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February 25, 2009

Anna Kournikova Goes Condom Shopping for a Cause


by Kevin Doyle

What is Anna Kournikova doing in Haiti buying condoms?  And how was I lucky enough to live out a fantasy shared by millions of young men around the world?  Find out after the jump.

Last week I found myself condom shopping with Anna Kournikova. But that's where the fantasy ends and hard reality begins. The former tennis star (and current celebrity sex symbol) and I were traveling in Haiti with Population Services International (PSI), a nonprofit group that's waging a global war against malaria, HIV, and child mortality.

PSI's ammunition in this battle is a combination of education and public-awareness campaigns, as well as malaria nets, water purification products and, yes, condoms, all of which it sells at extremely subsidized prices, or, as is often the case in Haiti, gives away to those too poor to pay. Anna's condom purchase was a symbolic one, to show the relative ease of preventing the spread of HIV--a message PSI drives home in the more than 60 countries in which it operates.

Condé Nast Traveler joined forces with PSI last year and has raised nearly $1 million to support its Five & Alive program, which is focused on the children's health. I've heard plenty about PSI's work around the world, but never fully understood the impact it's making until I saw some of its projects firsthand.

But before I get to that, let me give you a little background on Haiti. The island was a Caribbean holiday destination for the rich and famous in the 1960s, but corrupt government, environmental disasters and other misfortunes have left it a shell of its former self. It's the poorest country in the Western Hemisphere, with most of its 9 million inhabitants living on less than 50 cents a day. Fewer than 1 in ten people has running water, there's not a sewer in the country, and the average life expectancy is 52. The mountains and lowlands have been stripped bare of timber (the locals use it to make charcoal to cook with) and soil erosion has left stark deserts where forests once stood.

The fact that this wasteland is a one-hour flight from Miami and just across a mountain range from the luxury resorts and golf courses of the Dominican Republic makes it all the more disorienting and poignant. But the tremendous hope I witnessed in Haiti was even more overwhelming than the poverty.  Stay tuned for my post about that tomorrow.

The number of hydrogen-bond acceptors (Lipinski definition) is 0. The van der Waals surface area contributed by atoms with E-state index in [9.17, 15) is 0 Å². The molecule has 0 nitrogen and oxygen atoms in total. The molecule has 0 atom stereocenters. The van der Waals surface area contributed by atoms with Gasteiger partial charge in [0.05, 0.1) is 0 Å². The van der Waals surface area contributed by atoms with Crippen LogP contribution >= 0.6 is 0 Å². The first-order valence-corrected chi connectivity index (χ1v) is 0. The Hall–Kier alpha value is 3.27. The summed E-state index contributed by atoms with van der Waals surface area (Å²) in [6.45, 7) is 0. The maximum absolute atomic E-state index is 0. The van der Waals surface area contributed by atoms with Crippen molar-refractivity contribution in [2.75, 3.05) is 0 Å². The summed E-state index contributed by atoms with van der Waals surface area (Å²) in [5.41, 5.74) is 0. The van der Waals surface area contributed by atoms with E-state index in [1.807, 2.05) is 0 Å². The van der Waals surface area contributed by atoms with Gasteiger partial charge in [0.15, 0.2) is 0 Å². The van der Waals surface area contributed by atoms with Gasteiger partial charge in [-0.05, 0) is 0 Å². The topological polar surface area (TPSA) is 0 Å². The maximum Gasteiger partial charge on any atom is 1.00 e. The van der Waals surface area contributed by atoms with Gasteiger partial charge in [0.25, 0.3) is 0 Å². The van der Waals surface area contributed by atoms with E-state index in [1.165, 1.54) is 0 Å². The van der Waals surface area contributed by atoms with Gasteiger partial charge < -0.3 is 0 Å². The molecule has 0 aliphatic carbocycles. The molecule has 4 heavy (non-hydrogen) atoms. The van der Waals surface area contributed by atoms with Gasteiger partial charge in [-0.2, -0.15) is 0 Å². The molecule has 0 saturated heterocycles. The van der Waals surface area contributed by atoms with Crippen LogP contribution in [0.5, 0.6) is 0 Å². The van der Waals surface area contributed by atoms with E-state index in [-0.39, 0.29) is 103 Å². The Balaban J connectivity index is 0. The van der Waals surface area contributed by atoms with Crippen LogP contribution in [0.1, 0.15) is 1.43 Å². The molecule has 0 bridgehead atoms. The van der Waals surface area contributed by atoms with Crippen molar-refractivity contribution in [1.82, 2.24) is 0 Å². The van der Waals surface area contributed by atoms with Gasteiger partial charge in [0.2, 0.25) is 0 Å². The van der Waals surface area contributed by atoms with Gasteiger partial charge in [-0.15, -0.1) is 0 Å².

In the meantime, I'd love to know: Have you ever traveled to an impoverished country for a vacation? How did it affect your experience?


Concerning the article concerning Anna Kournikova and her being in Haiti I would like to make a serious comment. I have been practicing medicine in Haiti now for more than 20 years and have often purchased condoms, and all types of birth control from PCI but recently they have made a rule (I think for their own convenience) that in order to purchase from them (PCI gets their medicine free from USAID which is another way of saying US taxpayers)you must purchase at least 10 cases at a time. This requirement is making it almost impossible for most suppliers and drug stores to purchase these needed things. I personally tried to find a place to purchase birth control pills recently for distribution at our clinic and due to this requirement I found NO pharmacies in the city of Petionville who had any of the birth control on stock. I would hope that USAID would be able to do something about this problem.

As a social marketing organization, one of PSI/Haiti's objectives is to build a strong and sustainable distribution system. Just as with the private sector, the distribution system has price points built in at different levels (wholesale and retail) in order to motivate the movement of products. To support this, PSI sells products directly only to wholesalers, which in turn sell to retailers, which sell to consumers. PSI does not sell directly to retailers or to consumers, since this would put us in competition with our wholesalers and with their retailers. In addition, working in this way helps to stimulate the local economy. PSI uses the commercial market in Haiti and around the world to reach the greatest number of people in the most targeted manner possible.

PSI does set minimum purchase quantities for wholesalers. This ensures that wholesalers 1. have the capacity to stock large amounts of product and 2. have real distribution networks. Without this minimum quantity, anyone could purchase products at PSI at the wholesale price and we would constantly undercut the distribution system. When customers contact PSI to purchase smaller amounts, we refer them to one of our partner companies in the distribution chain.

We are sorry that you have been unable to find oral contraceptives in Petionville. Our wholesaler Medinec, located on Rue Lamarre, can provide oral and injectable contraceptives to retailers in smaller quantities. Both Chez Moise (#3 Rue Panamericaine) and Exael stores (Rue Gregoire, zone cimetiere) sell smaller quantities of Pante male condoms to retailers.

Retail outlets where customers may buy even smaller (ie, individual) quantities of oral and injectable contraceptives, as well as Pante condoms, include:

Pharmacie Sophia, Rue Gregoire
Multipharma, Rue Lamarre
Pharmacie du Bourg, zone cimetiere
Pharmacie Sion, Morne Hercule
Pharmacie St Pierre, rue Gregoire
BioPharma, rue Rigaud

Please do not hesitate to contact PSI/Haiti at (509) 2256-9040 (41-45) if you need additional information.

Shannon Bledsoe
PSI/Haiti Country Representative

Great story. I didn't know she was involved in things like this. She is like a condom superhero.

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